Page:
And, frankly, that is the measurement of "enjoyable work," as well. As we have become a more complex society, there are lots of funky things that we can do that are valued enough to earn folks a living. Back a couple thousand years ago? Hunt, gather. Not so much of a career choice dilemna... Whaddya wanna be when you grow up, son? I want to be a hunter, like you, pop. Good for you... not like yer no-account, good-for-nothing gatherer of an uncle, Gronk...

I get paid to do something I mostly really enjoy doing. Isn't that the goal? But I also have many interests that fall outside that range. I will never, I think, make a living off my poetry. Pure leisure? Well... yes. But in my case, any kind of writing/reading and thinking metaphorically also informs the part of my great, bony haid that I use in my day gig. If I was a banker, being a poet would probably impact my vocation less.

So... where's the border? Is writing poetry work for me? Sometimes it feels that way. It is, in the actual *doing* of it more painful, psychologically, than much of what I do at work. Many of my minutes and hours at work are more "fun" than those I spend wrestling with the dark gods of writing. So... is it leisure?

It's a choice.

My dad is 68. He still works 60+ hours a week. Why? His work is his favorite thing in the world. He's never found anything he likes more than what he does. He's good at it, and people pay him for it. He doesn't have to do it that much, but he chooses to, and it's a job that a 68-year-old can still do very well.

It's a choice.

If I can afford to pay $20/month to play WoW, and that's all my budget can take, but I hate the grind... I will still need to grind to make it to Level 60+. If I can afford to RMT my way instantly, but like the grind and the social aspects and the RP... I have more choices, but do not take them. If I can pay the $20/month and any additional amount, because I have a ton of cash, but I don't have more than 30 minutes a day to play because of work/family commitments, and the friends I want to play with demand at least 2-hours a day... again, I have less of a choice, but it's time related, rather than money.

To me, the rewards of the industrial revolution have been an increase in choices, not in leisure. More women, for example, can choose careers over staying home. Men can do the opposite. More people can have careers in areas that once would have been considered leisure activities, and so the time that we thought would have been given to leisure, is still worked... which also adds to our productivity. More types of leisure are available, and that give us even MORE jobs, meaning even more people can work rather than play and add value while having "fun."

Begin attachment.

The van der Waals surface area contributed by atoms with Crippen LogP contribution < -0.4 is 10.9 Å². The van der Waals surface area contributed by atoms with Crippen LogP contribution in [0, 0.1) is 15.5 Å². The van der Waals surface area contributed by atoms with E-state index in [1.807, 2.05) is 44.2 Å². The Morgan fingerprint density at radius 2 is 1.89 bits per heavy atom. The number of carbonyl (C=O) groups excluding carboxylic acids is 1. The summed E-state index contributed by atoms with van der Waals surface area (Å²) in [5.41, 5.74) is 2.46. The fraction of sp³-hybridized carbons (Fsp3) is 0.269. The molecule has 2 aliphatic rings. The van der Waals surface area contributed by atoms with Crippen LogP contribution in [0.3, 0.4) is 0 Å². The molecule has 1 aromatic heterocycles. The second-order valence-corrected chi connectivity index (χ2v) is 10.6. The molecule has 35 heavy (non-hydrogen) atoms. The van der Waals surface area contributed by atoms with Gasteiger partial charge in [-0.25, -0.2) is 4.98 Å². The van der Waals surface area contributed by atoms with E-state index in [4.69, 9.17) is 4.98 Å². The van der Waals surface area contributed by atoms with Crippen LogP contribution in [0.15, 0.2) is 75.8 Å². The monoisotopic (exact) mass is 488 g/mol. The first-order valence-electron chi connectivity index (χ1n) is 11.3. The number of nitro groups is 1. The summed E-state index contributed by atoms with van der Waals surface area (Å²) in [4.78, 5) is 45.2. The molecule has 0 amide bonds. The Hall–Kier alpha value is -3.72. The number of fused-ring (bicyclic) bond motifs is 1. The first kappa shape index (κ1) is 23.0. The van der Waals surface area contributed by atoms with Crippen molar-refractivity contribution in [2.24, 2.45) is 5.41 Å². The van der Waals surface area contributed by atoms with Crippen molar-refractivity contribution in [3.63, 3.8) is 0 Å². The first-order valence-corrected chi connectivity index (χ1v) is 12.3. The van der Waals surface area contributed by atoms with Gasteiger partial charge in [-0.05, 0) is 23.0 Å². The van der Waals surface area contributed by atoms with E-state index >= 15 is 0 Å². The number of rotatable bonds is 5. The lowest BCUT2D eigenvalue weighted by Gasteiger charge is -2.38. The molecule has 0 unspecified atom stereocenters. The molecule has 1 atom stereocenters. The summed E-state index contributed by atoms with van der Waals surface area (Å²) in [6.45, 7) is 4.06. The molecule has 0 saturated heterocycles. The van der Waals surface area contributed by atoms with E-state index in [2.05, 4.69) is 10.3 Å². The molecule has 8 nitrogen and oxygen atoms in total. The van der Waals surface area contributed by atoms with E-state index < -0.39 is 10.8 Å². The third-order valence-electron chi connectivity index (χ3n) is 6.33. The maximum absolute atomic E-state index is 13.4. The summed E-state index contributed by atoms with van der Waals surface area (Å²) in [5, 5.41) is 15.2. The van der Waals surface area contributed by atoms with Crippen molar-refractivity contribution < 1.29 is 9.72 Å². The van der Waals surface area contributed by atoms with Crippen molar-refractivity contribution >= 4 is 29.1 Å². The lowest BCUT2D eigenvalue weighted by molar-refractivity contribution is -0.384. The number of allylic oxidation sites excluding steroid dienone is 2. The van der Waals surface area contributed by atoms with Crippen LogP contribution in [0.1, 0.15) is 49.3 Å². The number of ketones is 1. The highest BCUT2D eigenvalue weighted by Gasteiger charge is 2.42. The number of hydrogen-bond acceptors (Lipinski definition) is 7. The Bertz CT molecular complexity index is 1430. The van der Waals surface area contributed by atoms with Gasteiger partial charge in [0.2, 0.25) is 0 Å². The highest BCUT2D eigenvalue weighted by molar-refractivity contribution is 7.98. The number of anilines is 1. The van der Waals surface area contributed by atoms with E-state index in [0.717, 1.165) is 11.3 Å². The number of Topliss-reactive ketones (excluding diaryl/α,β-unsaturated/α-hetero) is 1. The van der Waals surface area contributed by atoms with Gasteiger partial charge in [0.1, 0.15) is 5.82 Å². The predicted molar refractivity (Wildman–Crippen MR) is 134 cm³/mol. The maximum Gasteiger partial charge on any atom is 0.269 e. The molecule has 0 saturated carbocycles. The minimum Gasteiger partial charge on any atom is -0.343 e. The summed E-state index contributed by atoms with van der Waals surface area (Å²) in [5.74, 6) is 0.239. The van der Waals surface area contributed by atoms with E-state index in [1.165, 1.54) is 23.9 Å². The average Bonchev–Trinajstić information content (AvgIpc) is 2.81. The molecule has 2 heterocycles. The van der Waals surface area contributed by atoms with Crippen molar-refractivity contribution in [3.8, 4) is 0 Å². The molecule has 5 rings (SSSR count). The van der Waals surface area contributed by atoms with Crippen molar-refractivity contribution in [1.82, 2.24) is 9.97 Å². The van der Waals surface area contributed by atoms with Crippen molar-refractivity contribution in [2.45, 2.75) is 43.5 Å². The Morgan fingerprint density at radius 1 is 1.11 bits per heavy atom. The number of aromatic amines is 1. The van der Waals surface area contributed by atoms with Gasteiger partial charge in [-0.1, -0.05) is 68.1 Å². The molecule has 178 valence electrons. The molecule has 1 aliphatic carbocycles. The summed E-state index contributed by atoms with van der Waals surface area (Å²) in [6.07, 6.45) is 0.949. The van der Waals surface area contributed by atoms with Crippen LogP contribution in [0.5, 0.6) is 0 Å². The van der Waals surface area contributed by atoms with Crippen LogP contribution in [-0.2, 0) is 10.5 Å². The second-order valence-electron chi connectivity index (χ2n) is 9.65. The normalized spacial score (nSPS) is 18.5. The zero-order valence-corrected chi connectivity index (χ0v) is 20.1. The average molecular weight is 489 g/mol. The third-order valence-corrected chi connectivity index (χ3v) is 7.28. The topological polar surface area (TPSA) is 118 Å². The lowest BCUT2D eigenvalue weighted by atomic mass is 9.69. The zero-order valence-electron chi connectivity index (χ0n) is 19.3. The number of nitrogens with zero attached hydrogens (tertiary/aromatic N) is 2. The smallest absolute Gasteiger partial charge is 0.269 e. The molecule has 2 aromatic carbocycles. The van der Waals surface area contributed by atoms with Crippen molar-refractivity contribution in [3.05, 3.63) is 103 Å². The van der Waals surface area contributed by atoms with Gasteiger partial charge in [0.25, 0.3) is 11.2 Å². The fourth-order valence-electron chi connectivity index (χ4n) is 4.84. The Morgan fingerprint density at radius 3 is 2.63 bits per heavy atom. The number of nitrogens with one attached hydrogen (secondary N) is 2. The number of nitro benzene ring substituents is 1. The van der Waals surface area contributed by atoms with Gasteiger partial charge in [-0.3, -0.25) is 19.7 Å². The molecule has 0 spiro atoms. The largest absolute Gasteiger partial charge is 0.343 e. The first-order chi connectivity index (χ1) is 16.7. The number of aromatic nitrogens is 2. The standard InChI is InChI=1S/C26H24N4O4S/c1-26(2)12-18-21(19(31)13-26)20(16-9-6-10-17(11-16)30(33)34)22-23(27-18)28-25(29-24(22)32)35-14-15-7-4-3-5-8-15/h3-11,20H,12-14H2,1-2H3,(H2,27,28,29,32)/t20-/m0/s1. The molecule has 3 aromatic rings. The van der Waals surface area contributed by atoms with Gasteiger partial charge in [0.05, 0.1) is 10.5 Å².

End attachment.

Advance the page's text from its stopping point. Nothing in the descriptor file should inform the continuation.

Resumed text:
If you choose to do something, it is good/better, regardless of whether it is work or play, productive or leisure. If you have to do something to survive, be it a job or the grind, it ain't so good.


I think what Keynes missed all those years ago was the efficiency of modern industry in manufacturing discontent. If people in the UK were content with the level of consumption of fifty years ago, yes, they would only be working a few days a week. If a religious revival had most people leading a life of prayer and contemplation like medieval monks, they could probably get by with “working” a month or two a year.

It’s a nature/nurture debate though on how much the advertising/marketing industry turns up the “natural” level of discontent. My sense is that it does not take a huge increase in material desire to increase the amount of “work” in a society. Doubling the size of your house does more than just double the demand for building materials. It needs more roads and vehicles to move the materials, more fuel for the vehicles, more arms to defend the fuel sources etc.

So much of our economy is immaterial these days that I am wondering of the process might implode before long. Just how different is gaining social status in the guild by getting a better sword in WoW from gaining status in the office by getting a better SUV? If people ever reframed most of their activity as “playing the Consumer Game”, then most peoples lives would be 80% leisure. Sure the Consumer Game has a lot of grind, but that’s no different from a typical MMOG.

The comments to this entry are closed.